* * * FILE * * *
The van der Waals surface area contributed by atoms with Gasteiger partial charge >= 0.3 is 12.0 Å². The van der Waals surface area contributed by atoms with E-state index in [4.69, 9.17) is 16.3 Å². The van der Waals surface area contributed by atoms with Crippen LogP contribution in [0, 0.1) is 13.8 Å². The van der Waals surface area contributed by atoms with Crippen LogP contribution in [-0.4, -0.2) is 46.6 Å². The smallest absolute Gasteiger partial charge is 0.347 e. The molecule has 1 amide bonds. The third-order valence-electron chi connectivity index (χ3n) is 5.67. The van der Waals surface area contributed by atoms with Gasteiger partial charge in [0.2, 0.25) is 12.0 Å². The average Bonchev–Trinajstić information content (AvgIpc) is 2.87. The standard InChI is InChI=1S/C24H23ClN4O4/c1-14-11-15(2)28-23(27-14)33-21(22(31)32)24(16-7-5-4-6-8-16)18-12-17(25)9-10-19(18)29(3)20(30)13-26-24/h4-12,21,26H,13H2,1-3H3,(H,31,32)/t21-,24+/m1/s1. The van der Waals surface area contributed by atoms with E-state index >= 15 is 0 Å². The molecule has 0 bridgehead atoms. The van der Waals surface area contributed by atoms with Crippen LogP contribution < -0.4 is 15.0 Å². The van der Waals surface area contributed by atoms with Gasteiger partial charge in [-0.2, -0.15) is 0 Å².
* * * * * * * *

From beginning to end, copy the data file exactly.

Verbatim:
The van der Waals surface area contributed by atoms with Gasteiger partial charge >= 0.3 is 12.0 Å². The van der Waals surface area contributed by atoms with E-state index in [4.69, 9.17) is 16.3 Å². The van der Waals surface area contributed by atoms with Crippen LogP contribution in [0, 0.1) is 13.8 Å². The van der Waals surface area contributed by atoms with Crippen LogP contribution in [-0.4, -0.2) is 46.6 Å². The smallest absolute Gasteiger partial charge is 0.347 e. The molecule has 1 amide bonds. The third-order valence-electron chi connectivity index (χ3n) is 5.67. The van der Waals surface area contributed by atoms with Gasteiger partial charge in [0.2, 0.25) is 12.0 Å². The average Bonchev–Trinajstić information content (AvgIpc) is 2.87. The standard InChI is InChI=1S/C24H23ClN4O4/c1-14-11-15(2)28-23(27-14)33-21(22(31)32)24(16-7-5-4-6-8-16)18-12-17(25)9-10-19(18)29(3)20(30)13-26-24/h4-12,21,26H,13H2,1-3H3,(H,31,32)/t21-,24+/m1/s1. The van der Waals surface area contributed by atoms with E-state index >= 15 is 0 Å². The molecule has 0 bridgehead atoms. The van der Waals surface area contributed by atoms with Crippen LogP contribution < -0.4 is 15.0 Å². The van der Waals surface area contributed by atoms with Gasteiger partial charge in [-0.2, -0.15) is 0 Å².